(Heb. 'asham, "debt"), the law concerning, given in Lev.
5:14-6:7; also in Num. 5:5-8. The idea of sin as a "debt"
pervades this legislation. The _asham_, which was always a ram,
was offered in cases where sins were more private. (See OFFERING
The Mosaic law encouraged the practice of lending (Deut. 15:7;
Ps. 37:26; Matt. 5:42); but it forbade the exaction of interest
except from foreigners. Usury was strongly condemned (Prov.
28:8; Ezek. 18:8, 13, 17; 22:12; Ps. 15:5). On the Sabbatical
year all pecuniary obligations were cancelled (Deut. 15:1-11).
These regulations prevented the accumulation of debt.
Various regulations as to the relation between debtor and
creditor are laid down in the Scriptures.
(1.) The debtor was to deliver up as a pledge to the creditor
what he could most easily dispense with (Deut. 24:10, 11).
(2.) A mill, or millstone, or upper garment, when given as a
pledge, could not be kept over night (Ex. 22:26, 27).
(3.) A debt could not be exacted during the Sabbatic year
For other laws bearing on this relation see Lev. 25:14, 32,
39; Matt. 18:25, 34.
(4.) A surety was liable in the same way as the original
debtor (Prov. 11:15; 17:18).
one of the royal cities of the Canaanites, now 'Aid-el-ma (Josh.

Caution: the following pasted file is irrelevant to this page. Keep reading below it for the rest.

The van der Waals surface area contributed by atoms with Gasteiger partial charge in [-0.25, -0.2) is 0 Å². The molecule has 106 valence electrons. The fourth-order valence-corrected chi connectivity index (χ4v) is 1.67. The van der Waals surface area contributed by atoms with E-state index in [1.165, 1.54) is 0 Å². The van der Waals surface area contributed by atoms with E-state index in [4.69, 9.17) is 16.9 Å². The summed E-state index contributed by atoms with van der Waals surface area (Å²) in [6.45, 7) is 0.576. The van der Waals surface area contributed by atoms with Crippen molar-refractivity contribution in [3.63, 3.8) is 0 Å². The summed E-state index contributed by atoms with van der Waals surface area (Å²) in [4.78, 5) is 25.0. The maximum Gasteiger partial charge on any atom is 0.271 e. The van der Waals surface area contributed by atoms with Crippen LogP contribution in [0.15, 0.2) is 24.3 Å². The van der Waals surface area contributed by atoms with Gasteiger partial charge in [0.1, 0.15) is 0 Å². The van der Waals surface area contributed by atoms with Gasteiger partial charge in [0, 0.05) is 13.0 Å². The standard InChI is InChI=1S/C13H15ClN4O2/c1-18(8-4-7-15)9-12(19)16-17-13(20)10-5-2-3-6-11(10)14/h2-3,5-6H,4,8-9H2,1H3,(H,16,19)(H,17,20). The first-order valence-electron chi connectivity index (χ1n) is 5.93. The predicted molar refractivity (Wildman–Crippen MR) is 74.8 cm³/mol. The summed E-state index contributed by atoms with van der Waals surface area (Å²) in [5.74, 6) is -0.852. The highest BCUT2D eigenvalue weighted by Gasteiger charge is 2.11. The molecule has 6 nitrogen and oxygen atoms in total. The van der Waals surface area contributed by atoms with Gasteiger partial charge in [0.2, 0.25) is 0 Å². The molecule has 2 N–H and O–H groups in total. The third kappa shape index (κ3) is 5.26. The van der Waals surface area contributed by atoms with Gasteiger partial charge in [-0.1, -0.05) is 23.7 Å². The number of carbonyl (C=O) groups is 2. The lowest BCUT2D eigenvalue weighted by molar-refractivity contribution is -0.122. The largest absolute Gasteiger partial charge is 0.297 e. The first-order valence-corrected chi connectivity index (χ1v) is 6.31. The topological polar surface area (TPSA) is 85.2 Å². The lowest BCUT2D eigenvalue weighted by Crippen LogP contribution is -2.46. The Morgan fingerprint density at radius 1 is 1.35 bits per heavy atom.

12:15; 15:35). It stood on the old Roman road in the valley of
Elah (q.v.), which was the scene of David's memorable victory
over Goliath (1 Sam. 17:2), and not far from Gath. It was one of
the towns which Rehoboam fortified against Egypt (2 Chr. 11:7).
It was called "the glory of Israel" (Micah 1:15).
The Cave of Adullam has been discovered about 2 miles south of
the scene of David's triumph, and about 13 miles west from
Bethlehem. At this place is a hill some 500 feet high pierced
with numerous caverns, in one of which David gathered together
"every one that was in distress, and every one that was in debt,
and every one that was discontented" (1 Sam. 22:2). Some of
these caverns are large enough to hold 200 or 300 men. According
to tradition this cave was at Wady Khureitun, between Bethlehem
and the Dead Sea, but this view cannot be well maintained.
the price or payment made for our redemption, as when it is said
that the Son of man "gave his life a ransom for many" (Matt.
20:28; comp. Acts 20:28; Rom. 3:23, 24; 1 Cor. 6:19, 20; Gal.
3:13; 4:4, 5: Eph. 1:7; Col. 1:14; 1 Tim. 2:6; Titus 2:14; 1
Pet. 1:18, 19. In all these passages the same idea is
expressed). This word is derived from the Fr. rancon; Lat.
redemptio. The debt is represented not as cancelled but as fully
paid. The slave or captive is not liberated by a mere gratuitous
favour, but a ransom price has been paid, in consideration of
which he is set free. The original owner receives back his
alienated and lost possession because he has bought it back
"with a price." This price or ransom (Gr. lutron) is always said
to be Christ, his blood, his death. He secures our redemption by
the payment of a ransom. (See REDEMPTION ¯T0003084.)
may be simply defined as the termination of life. It is
represented under a variety of aspects in Scripture: (1.) "The
dust shall return to the earth as it was" (Eccl. 12:7).